"Leaving a high-flying job in consulting, Dr. Angela Lee Duckworth took a job teaching math to seventh graders in a New York public school. She quickly realized that IQ wasn't the only thing separating the successful students from those who struggled. Here, she explains her theory of "grit" as a predictor of success. Dr. Duckwork describes "grit" as passion and perseverance for very long-term goals. She states that grit is having stamina; sticking with your future, day-in, day-out, not just for the week, or month, but for years. Additionally, she says that grit is working really hard to make that future a reality. Grit is like living life like a marathon, not a sprint." Do you have grit? If you don't, what things do you think you can do to change your perspective on long-term goals?
By: Brad Stulberg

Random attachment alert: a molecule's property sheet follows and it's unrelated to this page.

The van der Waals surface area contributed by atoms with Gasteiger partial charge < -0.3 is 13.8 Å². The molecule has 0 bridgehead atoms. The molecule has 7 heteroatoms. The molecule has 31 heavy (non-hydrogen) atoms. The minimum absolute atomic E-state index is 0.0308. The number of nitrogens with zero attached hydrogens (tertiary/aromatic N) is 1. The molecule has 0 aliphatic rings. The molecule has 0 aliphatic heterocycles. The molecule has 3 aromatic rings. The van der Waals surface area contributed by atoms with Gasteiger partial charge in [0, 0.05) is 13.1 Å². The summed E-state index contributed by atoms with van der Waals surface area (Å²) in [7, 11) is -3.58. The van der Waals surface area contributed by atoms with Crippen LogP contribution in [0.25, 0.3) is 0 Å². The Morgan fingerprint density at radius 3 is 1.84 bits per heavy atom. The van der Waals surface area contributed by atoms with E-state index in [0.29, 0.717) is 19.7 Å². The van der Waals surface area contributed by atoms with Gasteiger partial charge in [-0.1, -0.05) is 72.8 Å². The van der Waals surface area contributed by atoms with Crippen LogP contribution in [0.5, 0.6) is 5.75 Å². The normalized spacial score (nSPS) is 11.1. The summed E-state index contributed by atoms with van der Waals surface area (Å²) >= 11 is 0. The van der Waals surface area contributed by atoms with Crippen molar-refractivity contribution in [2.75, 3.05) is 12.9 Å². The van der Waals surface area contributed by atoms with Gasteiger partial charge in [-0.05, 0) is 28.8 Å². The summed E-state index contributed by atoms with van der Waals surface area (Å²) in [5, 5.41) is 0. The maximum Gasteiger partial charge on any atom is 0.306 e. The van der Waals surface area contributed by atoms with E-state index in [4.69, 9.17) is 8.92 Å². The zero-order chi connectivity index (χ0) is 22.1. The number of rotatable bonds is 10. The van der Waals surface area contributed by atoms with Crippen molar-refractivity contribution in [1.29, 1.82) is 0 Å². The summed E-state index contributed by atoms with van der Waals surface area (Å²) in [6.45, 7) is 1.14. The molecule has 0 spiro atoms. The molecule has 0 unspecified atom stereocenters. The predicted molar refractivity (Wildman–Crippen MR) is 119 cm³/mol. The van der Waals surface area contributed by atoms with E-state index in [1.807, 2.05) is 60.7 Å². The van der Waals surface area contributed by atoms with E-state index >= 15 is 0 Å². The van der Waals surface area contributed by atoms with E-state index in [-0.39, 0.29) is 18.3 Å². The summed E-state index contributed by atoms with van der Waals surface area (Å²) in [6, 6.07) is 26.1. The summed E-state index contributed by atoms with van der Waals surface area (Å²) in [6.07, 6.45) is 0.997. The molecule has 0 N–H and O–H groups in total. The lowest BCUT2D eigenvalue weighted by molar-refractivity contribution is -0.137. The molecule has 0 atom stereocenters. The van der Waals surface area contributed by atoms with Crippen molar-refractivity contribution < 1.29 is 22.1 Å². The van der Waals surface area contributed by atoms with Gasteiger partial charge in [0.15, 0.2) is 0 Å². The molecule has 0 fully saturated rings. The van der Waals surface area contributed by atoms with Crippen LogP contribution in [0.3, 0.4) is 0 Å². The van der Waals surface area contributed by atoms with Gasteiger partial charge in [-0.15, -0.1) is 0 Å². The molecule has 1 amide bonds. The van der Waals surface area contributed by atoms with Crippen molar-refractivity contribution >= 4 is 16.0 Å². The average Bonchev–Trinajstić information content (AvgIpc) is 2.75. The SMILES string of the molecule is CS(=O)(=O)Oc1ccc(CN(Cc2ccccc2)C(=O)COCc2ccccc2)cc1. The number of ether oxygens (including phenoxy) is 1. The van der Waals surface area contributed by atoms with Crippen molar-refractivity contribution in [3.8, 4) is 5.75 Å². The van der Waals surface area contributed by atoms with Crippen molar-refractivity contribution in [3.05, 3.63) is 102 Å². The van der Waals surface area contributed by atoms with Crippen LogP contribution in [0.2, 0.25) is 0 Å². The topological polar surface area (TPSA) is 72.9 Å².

"When I first started training for marathons a little over ten years ago, my coach told me something I’ve never forgotten: that I would need to learn how to be comfortable with being uncomfortable. I didn’t know it at the time, but that skill, cultivated through running, would help me as much, if not more, off the road as it would on it.
Research shows that, if anything, physical activity boosts short-term brain function and heightens awareness. And even on days they don’t train — which rules out fatigue as a factor — those who habitually push their bodies tend to confront daily stressors with a stoic demeanor. While the traditional benefits of vigorous exercise — like prevention and treatment of diabetes, heart disease, stroke, hypertension, and osteoporosis — are well known and often reported, the most powerful benefit might be the lesson that my coach imparted to me: In a world where comfort is king, arduous physical activity provides a rare opportunity to practice suffering.
What’s remarkable and encouraging about these studies is that the subjects weren’t exercising at heroic intensities or volumes. They were simply doing something that was physically challenging for them – going from no exercise to some exercise; one need not be an elite athlete or fitness nerd to reap the bulletproofing benefits of exercise.
The truth, cliché as it may sound, is this: When you develop physical fitness, you’re developing life fitness, too."
By: Azriel ReShel